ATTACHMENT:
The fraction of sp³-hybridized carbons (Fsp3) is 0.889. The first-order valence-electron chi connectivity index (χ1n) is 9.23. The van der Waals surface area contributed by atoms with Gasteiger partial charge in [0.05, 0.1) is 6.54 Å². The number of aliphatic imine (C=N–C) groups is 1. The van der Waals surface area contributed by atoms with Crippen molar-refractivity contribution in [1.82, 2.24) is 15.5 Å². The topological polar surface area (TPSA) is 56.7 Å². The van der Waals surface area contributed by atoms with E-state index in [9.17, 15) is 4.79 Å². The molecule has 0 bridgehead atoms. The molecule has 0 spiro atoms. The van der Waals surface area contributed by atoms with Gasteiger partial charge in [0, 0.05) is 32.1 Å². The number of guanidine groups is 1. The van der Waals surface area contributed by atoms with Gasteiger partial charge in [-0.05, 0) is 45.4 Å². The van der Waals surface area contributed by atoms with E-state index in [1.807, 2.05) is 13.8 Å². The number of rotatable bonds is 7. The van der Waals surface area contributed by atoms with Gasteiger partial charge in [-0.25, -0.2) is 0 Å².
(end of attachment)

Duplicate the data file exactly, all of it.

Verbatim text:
The fraction of sp³-hybridized carbons (Fsp3) is 0.889. The first-order valence-electron chi connectivity index (χ1n) is 9.23. The van der Waals surface area contributed by atoms with Gasteiger partial charge in [0.05, 0.1) is 6.54 Å². The number of aliphatic imine (C=N–C) groups is 1. The van der Waals surface area contributed by atoms with Crippen molar-refractivity contribution in [1.82, 2.24) is 15.5 Å². The topological polar surface area (TPSA) is 56.7 Å². The van der Waals surface area contributed by atoms with E-state index in [9.17, 15) is 4.79 Å². The molecule has 0 bridgehead atoms. The molecule has 0 spiro atoms. The van der Waals surface area contributed by atoms with Gasteiger partial charge in [0, 0.05) is 32.1 Å². The number of guanidine groups is 1. The van der Waals surface area contributed by atoms with Gasteiger partial charge in [-0.05, 0) is 45.4 Å². The van der Waals surface area contributed by atoms with E-state index in [1.807, 2.05) is 13.8 Å². The number of rotatable bonds is 7. The van der Waals surface area contributed by atoms with Gasteiger partial charge in [-0.25, -0.2) is 0 Å².